Last week, we met with leaders from across the western states to discuss the impacts of the pandemic and where we go from here. While the issues California hospitals are facing are certainly not unique to our state, we are looked to as a model for the coordinated communication, advocacy, and strategies utilized during the pandemic — and as we navigate the post-pandemic waters.
With the pandemic waning, we are finally getting some much-needed breathing room to look beyond COVID-19. But the issues facing us are a stark reminder that COVID-19 is far from over, and its impact will be felt for years to come. It has devastated hospital finances, wreaked havoc on the workforce, and left many hospitals playing catch-up after two years of being laser-focused on the virus.
As we look ahead to the remainder of 2022, Hospital Council’s priorities will remain focused on COVID-19-related strategies. This includes supply chain, workforce, reimbursement, vaccination/booster distribution, and coordination of local public health orders with state and federal guidance. In addition, there is COVID-19 response assessment and the opportunity to examine policy changes at the local, state, and federal level, along with workforce enhancement and the continued push for provider relief.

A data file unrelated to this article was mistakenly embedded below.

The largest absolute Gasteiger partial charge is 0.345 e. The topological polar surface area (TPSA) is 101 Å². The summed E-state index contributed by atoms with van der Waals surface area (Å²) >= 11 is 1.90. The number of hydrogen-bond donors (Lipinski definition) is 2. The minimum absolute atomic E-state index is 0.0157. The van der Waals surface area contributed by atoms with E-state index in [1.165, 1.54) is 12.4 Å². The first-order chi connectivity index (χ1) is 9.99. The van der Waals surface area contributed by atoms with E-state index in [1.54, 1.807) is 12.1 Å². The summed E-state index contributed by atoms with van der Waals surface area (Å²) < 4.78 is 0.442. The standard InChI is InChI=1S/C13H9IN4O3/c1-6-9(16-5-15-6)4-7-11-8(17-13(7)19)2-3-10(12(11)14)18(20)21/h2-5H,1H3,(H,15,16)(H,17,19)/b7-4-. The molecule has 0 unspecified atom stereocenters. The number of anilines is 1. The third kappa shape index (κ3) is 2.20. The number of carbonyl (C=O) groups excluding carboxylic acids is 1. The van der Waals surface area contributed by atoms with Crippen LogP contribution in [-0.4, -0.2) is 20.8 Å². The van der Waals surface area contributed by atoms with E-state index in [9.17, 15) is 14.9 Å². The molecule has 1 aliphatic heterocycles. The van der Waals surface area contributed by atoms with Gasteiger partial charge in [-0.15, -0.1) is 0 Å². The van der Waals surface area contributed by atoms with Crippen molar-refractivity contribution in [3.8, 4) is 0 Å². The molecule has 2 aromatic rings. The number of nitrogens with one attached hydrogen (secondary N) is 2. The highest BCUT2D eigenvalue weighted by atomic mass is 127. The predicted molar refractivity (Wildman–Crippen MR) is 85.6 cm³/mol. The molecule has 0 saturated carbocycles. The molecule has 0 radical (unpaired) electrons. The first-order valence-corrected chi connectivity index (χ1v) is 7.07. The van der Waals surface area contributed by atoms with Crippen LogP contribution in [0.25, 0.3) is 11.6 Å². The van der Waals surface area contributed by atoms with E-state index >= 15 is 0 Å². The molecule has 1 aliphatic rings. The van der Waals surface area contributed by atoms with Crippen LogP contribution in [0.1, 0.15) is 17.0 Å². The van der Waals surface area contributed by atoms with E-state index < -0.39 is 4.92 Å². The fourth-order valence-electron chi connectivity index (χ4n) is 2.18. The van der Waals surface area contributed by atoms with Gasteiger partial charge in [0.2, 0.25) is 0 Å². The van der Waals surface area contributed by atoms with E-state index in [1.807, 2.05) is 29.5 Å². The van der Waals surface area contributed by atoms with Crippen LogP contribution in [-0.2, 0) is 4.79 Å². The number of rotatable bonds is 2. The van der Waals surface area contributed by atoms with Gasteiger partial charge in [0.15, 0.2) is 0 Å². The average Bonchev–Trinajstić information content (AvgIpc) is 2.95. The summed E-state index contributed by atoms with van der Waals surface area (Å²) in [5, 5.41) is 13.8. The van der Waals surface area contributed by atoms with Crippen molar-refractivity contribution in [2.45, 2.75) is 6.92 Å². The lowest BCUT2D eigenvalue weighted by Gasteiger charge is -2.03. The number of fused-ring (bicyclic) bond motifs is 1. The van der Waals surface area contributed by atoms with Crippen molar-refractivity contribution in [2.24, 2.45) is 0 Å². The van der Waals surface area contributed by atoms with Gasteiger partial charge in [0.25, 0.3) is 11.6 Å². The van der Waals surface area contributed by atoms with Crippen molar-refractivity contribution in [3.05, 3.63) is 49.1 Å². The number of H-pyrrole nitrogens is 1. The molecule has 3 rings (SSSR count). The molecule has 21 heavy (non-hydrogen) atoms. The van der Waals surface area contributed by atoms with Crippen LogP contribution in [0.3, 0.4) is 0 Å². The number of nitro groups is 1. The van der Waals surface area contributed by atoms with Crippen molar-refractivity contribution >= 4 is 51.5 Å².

This year will be extremely busy for hospitals and health systems as we simultaneously continue mitigating the impact of COVID-19, assessing, and improving disaster response at all levels of government. But we must also work on the “other” issues that are critically important to the patients we serve — continued power resiliency as a priority for hospitals, behavioral health (see below for details on a transformative webinar for hospitals), opioid treatment enhancements, payer relationships, and health equity.
Though all these issues demand our attention, rebuilding California’s workforce across the entire health care employment infrastructure is a top priority, and we are looking at both short- and long-term strategies. The pandemic has delayed education and training for thousands of new health care workers and slowed the already insufficient pipeline of those who would care for Californians now and into the future. A shortage of student openings in nursing and medical school programs has created enormous barriers to entry into the health care workforce.
Closing the massive gaps will require both public and private partnerships, along with additional funding. We are pleased that the governor’s proposed budget includes $1.7 billion in workforce training and support for health care providers, such as proposals to fund incentives for increasing the state’s nurses, social workers, emergency medical technicians, and behavioral and community health workers — and we’ll continue to advocate for these much-needed resources.
As always, thanks for the great work you and your hospitals do each and every day, and please don’t hesitate to reach out to any of us with your questions or concerns.